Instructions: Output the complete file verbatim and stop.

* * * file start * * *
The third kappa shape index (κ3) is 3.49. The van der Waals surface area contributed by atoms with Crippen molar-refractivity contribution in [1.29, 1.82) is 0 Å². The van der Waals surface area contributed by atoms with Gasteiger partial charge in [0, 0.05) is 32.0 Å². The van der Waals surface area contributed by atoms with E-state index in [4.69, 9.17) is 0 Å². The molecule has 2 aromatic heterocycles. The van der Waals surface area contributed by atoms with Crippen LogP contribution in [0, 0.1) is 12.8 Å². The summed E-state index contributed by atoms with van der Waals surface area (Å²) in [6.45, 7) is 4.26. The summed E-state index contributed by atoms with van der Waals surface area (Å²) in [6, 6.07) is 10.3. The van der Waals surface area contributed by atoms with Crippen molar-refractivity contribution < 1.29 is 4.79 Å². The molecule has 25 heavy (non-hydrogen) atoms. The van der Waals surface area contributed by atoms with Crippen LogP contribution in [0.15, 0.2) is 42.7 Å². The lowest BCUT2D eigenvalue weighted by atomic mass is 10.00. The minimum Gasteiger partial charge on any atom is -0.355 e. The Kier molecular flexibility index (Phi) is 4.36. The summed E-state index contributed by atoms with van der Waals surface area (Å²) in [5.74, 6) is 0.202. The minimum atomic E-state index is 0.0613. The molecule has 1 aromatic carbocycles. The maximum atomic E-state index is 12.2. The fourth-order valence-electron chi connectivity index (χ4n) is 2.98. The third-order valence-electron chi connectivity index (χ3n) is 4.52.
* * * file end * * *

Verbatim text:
The third kappa shape index (κ3) is 3.49. The van der Waals surface area contributed by atoms with Crippen molar-refractivity contribution in [1.29, 1.82) is 0 Å². The van der Waals surface area contributed by atoms with Gasteiger partial charge in [0, 0.05) is 32.0 Å². The van der Waals surface area contributed by atoms with E-state index in [4.69, 9.17) is 0 Å². The molecule has 2 aromatic heterocycles. The van der Waals surface area contributed by atoms with Crippen LogP contribution in [0, 0.1) is 12.8 Å². The summed E-state index contributed by atoms with van der Waals surface area (Å²) in [6.45, 7) is 4.26. The summed E-state index contributed by atoms with van der Waals surface area (Å²) in [6, 6.07) is 10.3. The van der Waals surface area contributed by atoms with Crippen molar-refractivity contribution < 1.29 is 4.79 Å². The molecule has 25 heavy (non-hydrogen) atoms. The van der Waals surface area contributed by atoms with Crippen LogP contribution in [0.15, 0.2) is 42.7 Å². The lowest BCUT2D eigenvalue weighted by atomic mass is 10.00. The minimum Gasteiger partial charge on any atom is -0.355 e. The Kier molecular flexibility index (Phi) is 4.36. The summed E-state index contributed by atoms with van der Waals surface area (Å²) in [5.74, 6) is 0.202. The minimum atomic E-state index is 0.0613. The molecule has 1 aromatic carbocycles. The maximum atomic E-state index is 12.2. The fourth-order valence-electron chi connectivity index (χ4n) is 2.98. The third-order valence-electron chi connectivity index (χ3n) is 4.52.